The artistry of the day-job artist
15 October 2009 Leave a comment
Aspiring journalist Serena Renner put the plight of a day-job artist in pretty succinct terms earlier this week. Below is an excerpt from that blog entry.
In the past few months, I’ve thought a lot about work — working to live as we all do to sustain ourselves but also the concept of working to work. By this I mean the creative pursuit so many artists undergo: to work just enough to meet one’s basic needs but also reserving enough free time to realize one’s true ambitions. In a perfect world, we’d all get paid a living to do what we love, but in case you haven’t noticed, this is not a perfect world and many fields — especially those artistic in nature — require talent and notoriety, which fruit from years of practice and climbing the ranks.
Journalism is not unique in this regard, although we like to victimize ourselves, particularly amid the current economic climate and media transformation. But actors, fine artists, designers, musicians, as well as creative writers and the like all have to start at the bottom, working random jobs or unpaid internships — living on couches or in closet-sized apartments — until they build up their skills and portfolio enough to get noticed . . .
The bottom line is working just enough to pay the rent but not too much to lose sight of what you really want to do. Maybe that means working a pretty well paying part time job and writing on the side, or working full time for a while to save money for an upcoming hiatus . . . Whatever the case, produce, produce, produce and have faith in yourself that your passion will eventually pay off some day, some how.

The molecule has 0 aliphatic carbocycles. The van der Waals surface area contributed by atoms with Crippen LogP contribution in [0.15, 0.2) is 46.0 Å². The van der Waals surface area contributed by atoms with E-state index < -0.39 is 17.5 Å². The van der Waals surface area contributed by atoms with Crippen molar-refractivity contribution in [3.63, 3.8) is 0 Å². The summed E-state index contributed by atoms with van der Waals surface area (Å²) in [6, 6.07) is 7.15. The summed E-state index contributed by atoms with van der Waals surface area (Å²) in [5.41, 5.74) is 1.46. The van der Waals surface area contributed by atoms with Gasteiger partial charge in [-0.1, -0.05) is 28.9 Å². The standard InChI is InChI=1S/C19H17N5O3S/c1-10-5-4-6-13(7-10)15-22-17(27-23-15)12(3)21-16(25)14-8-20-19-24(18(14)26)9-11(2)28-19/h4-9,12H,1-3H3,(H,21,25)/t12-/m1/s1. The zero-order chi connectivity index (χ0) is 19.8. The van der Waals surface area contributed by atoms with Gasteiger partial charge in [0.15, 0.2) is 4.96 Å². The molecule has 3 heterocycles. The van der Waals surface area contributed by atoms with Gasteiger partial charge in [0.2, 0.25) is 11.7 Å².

This isn’t news, to me or to most readers of this blog, but it’s worth restating because I know a lot of people do not understand (in the remotest sense) the tension many of us creative types feel in the context of our culture. And because Renner did a good job presenting it in her article.
I can’t really speak to the inherent aspirations of accountants or CEOs, but I know first hand the hard-wired nature of an artist. Most of us are not lazy — far from it despite the stereotypes. We just don’t fit into the more common and socially accepted workplace model, and for that we are judged.
Friends and family and even casual bystanders find it strange when we forgo the pursuit of a [supposedly] comfortable life — reliable, better paying jobs, the suburbs etc — in favor of a lifestyle less familiar to them. Creativity, for us, is more than just a hobby.
It has to be more than just a hobby, or we go stir crazy.
And, more than that, our local and national cultures would be in sad shape without artists earnestly pursuing their crafts. As Kathleen Norris rightly pointed out in her book Dakota, broad swaths of a culture are lost to history without writers and painters and sculptors working out of that culture.